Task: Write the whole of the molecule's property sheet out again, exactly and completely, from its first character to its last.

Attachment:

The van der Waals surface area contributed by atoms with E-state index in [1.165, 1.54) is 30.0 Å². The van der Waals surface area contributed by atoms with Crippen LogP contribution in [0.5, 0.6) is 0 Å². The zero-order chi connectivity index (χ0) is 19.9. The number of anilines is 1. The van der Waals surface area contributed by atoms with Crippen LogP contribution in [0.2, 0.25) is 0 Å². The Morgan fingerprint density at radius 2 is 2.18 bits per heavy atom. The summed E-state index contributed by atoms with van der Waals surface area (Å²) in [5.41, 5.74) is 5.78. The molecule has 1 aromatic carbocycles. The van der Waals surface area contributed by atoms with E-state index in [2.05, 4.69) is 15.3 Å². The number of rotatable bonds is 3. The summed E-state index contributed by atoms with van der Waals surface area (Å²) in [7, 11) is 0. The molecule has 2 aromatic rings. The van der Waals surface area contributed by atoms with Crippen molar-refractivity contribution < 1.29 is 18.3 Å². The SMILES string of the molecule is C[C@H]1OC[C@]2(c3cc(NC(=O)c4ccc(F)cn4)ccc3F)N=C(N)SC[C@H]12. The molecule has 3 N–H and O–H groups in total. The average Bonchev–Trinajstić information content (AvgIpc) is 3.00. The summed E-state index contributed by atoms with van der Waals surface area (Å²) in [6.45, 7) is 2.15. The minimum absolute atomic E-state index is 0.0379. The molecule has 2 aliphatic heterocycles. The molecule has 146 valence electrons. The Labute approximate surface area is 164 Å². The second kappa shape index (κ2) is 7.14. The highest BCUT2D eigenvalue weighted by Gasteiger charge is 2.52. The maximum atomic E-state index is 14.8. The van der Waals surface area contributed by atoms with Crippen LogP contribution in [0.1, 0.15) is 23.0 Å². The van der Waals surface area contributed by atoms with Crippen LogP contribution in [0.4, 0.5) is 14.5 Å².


The van der Waals surface area contributed by atoms with E-state index in [1.165, 1.54) is 30.0 Å². The van der Waals surface area contributed by atoms with Crippen LogP contribution in [0.5, 0.6) is 0 Å². The zero-order chi connectivity index (χ0) is 19.9. The number of anilines is 1. The van der Waals surface area contributed by atoms with Crippen LogP contribution in [0.2, 0.25) is 0 Å². The Morgan fingerprint density at radius 2 is 2.18 bits per heavy atom. The summed E-state index contributed by atoms with van der Waals surface area (Å²) in [5.41, 5.74) is 5.78. The molecule has 1 aromatic carbocycles. The van der Waals surface area contributed by atoms with E-state index in [2.05, 4.69) is 15.3 Å². The number of rotatable bonds is 3. The summed E-state index contributed by atoms with van der Waals surface area (Å²) in [7, 11) is 0. The molecule has 2 aromatic rings. The van der Waals surface area contributed by atoms with Crippen molar-refractivity contribution < 1.29 is 18.3 Å². The SMILES string of the molecule is C[C@H]1OC[C@]2(c3cc(NC(=O)c4ccc(F)cn4)ccc3F)N=C(N)SC[C@H]12. The molecule has 3 N–H and O–H groups in total. The average Bonchev–Trinajstić information content (AvgIpc) is 3.00. The summed E-state index contributed by atoms with van der Waals surface area (Å²) in [6.45, 7) is 2.15. The minimum absolute atomic E-state index is 0.0379. The molecule has 2 aliphatic heterocycles. The molecule has 146 valence electrons. The Labute approximate surface area is 164 Å². The second kappa shape index (κ2) is 7.14. The highest BCUT2D eigenvalue weighted by Gasteiger charge is 2.52. The maximum atomic E-state index is 14.8. The van der Waals surface area contributed by atoms with Crippen LogP contribution in [0.1, 0.15) is 23.0 Å². The van der Waals surface area contributed by atoms with Crippen LogP contribution in [0.4, 0.5) is 14.5 Å².